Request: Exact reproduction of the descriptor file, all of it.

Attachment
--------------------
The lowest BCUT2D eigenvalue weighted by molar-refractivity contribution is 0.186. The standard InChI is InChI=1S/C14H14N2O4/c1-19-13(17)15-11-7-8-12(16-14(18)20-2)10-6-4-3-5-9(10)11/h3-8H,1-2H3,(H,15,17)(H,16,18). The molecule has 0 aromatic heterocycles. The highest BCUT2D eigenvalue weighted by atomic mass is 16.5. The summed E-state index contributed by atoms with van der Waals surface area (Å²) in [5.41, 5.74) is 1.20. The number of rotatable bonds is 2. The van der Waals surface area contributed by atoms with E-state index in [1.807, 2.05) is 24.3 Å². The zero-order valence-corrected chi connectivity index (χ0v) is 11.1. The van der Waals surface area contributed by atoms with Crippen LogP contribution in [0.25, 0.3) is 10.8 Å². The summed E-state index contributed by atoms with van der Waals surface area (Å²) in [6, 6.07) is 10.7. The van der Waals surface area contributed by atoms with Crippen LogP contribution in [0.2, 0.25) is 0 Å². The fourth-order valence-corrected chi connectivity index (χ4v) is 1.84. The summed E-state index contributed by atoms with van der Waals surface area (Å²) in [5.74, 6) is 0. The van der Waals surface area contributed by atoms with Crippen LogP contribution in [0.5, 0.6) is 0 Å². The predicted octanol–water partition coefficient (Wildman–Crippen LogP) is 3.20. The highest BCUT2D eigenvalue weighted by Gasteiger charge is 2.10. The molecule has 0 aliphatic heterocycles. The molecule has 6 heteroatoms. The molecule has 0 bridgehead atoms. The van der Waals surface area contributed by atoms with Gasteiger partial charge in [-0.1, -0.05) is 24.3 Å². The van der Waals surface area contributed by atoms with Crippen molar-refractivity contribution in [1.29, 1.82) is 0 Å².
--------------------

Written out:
The lowest BCUT2D eigenvalue weighted by molar-refractivity contribution is 0.186. The standard InChI is InChI=1S/C14H14N2O4/c1-19-13(17)15-11-7-8-12(16-14(18)20-2)10-6-4-3-5-9(10)11/h3-8H,1-2H3,(H,15,17)(H,16,18). The molecule has 0 aromatic heterocycles. The highest BCUT2D eigenvalue weighted by atomic mass is 16.5. The summed E-state index contributed by atoms with van der Waals surface area (Å²) in [5.41, 5.74) is 1.20. The number of rotatable bonds is 2. The van der Waals surface area contributed by atoms with E-state index in [1.807, 2.05) is 24.3 Å². The zero-order valence-corrected chi connectivity index (χ0v) is 11.1. The van der Waals surface area contributed by atoms with Crippen LogP contribution in [0.25, 0.3) is 10.8 Å². The summed E-state index contributed by atoms with van der Waals surface area (Å²) in [6, 6.07) is 10.7. The van der Waals surface area contributed by atoms with Crippen LogP contribution in [0.2, 0.25) is 0 Å². The fourth-order valence-corrected chi connectivity index (χ4v) is 1.84. The summed E-state index contributed by atoms with van der Waals surface area (Å²) in [5.74, 6) is 0. The van der Waals surface area contributed by atoms with Crippen LogP contribution in [0.5, 0.6) is 0 Å². The predicted octanol–water partition coefficient (Wildman–Crippen LogP) is 3.20. The highest BCUT2D eigenvalue weighted by Gasteiger charge is 2.10. The molecule has 0 aliphatic heterocycles. The molecule has 6 heteroatoms. The molecule has 0 bridgehead atoms. The van der Waals surface area contributed by atoms with Gasteiger partial charge in [-0.1, -0.05) is 24.3 Å². The van der Waals surface area contributed by atoms with Crippen molar-refractivity contribution in [1.29, 1.82) is 0 Å².